Sputnik has spurred massive growth in federal spending on R&D, which has been instrumental in building a strong tech and startup community. The federal government funded nearly 70% of total US R&D in the 1960s, more than the rest of the world combined. However, public investment in R&D declined in the decades that followed. When the Cold War ended and the private sector began to spend more on R&D, federal spending on R&D as a percentage of GDP fell from around 1.2% in 1972 to around 0.7% in 2018.
His research and research have contributed to various technologies that remain important to the economic competitiveness of the United States, including GPS, voice recognition, and most importantly, key parts of the Internet. The introduction of
Sputnik also motivated the passage of the National Defense Education Act (NDEA) of 1958 in 1958. The NDEA established the country’s first federal student loan program with federal funding for STEM and teaching of foreign languages. The NDEA has clearly linked the promotion of education to meeting the defense needs of the United States and has recognized it as an integral part of United States national security.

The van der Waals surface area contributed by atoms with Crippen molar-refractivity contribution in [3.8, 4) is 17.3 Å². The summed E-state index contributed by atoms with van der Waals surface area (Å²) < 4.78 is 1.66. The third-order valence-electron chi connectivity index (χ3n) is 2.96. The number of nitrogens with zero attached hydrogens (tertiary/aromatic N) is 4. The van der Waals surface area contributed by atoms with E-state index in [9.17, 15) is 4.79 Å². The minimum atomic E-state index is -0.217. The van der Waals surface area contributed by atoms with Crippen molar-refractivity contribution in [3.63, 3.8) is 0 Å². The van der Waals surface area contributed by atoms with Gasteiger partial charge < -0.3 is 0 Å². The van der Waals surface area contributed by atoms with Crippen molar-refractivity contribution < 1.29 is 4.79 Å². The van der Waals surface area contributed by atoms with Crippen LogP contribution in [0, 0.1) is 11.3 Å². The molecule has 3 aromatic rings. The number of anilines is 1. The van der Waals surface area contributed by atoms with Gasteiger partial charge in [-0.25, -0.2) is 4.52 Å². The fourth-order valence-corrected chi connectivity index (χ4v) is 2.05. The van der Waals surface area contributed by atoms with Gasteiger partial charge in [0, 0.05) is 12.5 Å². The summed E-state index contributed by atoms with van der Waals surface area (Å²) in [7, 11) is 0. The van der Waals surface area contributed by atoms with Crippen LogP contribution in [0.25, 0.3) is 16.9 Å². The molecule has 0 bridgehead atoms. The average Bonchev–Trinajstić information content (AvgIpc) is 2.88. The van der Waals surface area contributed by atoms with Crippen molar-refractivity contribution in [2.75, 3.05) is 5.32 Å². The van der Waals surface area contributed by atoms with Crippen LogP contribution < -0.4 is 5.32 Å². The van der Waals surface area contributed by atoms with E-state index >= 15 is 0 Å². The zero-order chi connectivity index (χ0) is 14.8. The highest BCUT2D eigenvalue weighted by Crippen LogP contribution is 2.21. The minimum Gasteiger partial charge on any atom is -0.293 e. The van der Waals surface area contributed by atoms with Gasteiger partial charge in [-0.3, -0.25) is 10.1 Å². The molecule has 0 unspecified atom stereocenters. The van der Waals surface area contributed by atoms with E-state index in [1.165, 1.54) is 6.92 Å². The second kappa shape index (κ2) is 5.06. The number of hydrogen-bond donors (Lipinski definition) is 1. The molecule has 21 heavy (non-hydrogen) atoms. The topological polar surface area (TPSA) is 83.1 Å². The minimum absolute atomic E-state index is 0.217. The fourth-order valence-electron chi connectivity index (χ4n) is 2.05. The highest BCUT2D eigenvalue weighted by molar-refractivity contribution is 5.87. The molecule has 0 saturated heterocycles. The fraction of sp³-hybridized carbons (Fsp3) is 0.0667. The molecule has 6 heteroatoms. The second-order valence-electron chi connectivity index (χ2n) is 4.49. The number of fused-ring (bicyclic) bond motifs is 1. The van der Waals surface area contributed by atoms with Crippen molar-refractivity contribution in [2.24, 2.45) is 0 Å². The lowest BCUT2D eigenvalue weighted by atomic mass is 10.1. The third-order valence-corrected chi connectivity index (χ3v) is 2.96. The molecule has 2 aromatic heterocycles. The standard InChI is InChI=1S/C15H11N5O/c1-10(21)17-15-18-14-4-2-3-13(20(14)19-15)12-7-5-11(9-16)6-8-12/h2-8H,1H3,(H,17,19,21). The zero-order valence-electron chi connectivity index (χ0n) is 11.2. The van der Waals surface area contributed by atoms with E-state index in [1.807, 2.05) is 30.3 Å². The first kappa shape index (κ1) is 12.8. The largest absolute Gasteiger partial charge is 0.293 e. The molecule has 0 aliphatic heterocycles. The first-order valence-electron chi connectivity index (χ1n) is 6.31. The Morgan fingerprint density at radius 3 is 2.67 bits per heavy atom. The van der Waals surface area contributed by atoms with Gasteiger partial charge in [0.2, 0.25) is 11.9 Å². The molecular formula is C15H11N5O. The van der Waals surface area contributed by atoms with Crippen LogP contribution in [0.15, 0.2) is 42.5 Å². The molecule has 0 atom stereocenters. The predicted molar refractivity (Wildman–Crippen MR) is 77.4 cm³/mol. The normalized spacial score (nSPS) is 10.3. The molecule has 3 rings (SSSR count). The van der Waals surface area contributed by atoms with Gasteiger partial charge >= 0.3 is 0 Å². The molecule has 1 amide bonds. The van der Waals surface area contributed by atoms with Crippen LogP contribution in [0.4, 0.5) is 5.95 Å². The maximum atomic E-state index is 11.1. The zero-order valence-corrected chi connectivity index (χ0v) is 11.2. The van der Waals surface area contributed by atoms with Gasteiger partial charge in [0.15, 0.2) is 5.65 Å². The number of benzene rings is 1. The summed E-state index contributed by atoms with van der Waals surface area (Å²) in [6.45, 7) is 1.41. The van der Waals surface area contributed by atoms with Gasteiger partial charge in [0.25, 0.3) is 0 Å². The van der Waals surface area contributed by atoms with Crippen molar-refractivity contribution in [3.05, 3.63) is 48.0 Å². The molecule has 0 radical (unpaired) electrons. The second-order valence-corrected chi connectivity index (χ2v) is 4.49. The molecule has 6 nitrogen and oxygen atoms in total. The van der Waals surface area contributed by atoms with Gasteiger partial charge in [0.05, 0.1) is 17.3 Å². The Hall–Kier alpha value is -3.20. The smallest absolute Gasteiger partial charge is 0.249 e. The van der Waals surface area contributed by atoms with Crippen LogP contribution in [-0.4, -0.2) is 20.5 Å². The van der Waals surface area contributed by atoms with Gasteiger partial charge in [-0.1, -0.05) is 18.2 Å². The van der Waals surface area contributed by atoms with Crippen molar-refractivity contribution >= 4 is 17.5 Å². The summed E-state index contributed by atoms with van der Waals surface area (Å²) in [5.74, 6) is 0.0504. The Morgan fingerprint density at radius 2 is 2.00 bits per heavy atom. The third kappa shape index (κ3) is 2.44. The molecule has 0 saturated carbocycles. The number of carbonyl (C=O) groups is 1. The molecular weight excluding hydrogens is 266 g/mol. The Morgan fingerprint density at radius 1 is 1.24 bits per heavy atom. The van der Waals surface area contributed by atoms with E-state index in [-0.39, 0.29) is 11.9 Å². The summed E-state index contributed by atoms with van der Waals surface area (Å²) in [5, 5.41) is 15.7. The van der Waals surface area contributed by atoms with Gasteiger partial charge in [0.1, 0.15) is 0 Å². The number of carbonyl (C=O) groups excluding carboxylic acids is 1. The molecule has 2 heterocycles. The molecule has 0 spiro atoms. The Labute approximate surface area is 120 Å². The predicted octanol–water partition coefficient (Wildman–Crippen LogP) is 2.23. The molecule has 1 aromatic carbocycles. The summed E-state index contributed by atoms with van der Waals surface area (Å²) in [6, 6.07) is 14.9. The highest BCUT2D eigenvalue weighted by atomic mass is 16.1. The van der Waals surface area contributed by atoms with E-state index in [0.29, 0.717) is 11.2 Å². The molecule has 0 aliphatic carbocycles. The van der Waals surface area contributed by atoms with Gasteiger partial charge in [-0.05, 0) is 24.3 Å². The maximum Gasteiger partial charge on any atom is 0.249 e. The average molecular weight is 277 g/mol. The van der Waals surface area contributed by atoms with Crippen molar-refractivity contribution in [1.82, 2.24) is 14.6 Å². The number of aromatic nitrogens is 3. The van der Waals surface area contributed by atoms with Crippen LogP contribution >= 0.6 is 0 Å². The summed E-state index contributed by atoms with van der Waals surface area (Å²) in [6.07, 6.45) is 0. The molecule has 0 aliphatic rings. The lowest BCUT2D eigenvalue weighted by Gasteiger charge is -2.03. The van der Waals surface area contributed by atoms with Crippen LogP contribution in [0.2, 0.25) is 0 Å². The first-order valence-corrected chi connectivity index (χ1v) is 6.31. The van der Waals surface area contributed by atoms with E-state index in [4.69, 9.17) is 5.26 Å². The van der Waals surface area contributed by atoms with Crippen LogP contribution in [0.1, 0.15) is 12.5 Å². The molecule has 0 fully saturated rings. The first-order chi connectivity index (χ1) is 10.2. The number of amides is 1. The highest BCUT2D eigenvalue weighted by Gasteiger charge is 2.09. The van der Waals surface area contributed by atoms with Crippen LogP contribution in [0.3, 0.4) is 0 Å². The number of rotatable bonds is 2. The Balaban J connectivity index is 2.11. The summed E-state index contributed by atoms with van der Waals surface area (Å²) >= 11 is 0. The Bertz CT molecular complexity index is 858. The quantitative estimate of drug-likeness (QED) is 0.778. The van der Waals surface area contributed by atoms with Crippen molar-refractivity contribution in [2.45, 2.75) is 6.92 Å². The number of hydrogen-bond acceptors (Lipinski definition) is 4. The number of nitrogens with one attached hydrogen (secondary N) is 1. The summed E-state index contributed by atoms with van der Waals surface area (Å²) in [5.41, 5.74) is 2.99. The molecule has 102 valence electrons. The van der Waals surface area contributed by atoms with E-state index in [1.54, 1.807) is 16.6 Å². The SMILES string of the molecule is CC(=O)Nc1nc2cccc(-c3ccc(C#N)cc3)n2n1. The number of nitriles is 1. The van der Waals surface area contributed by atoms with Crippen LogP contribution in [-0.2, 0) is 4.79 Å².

As policymakers deliberate on how the United States should compete technologically, economically and militarily with China, they should heed the lessons learned at the time of Sputnik. Initially, Sputnik created a new system and provided political capital to increase spending on R&D and education, but many of these efforts were already in place. NASA builds on the work of its predecessor, the National Aeronautical Advisory Committee, and has been preparing extensively for the NDEA regulations for some time. Sputnik caused shock and urgency, but the momentum and a lot of footwork was already underway. Today, the US government must promise to make a sustainable investment in science and technology infrastructure.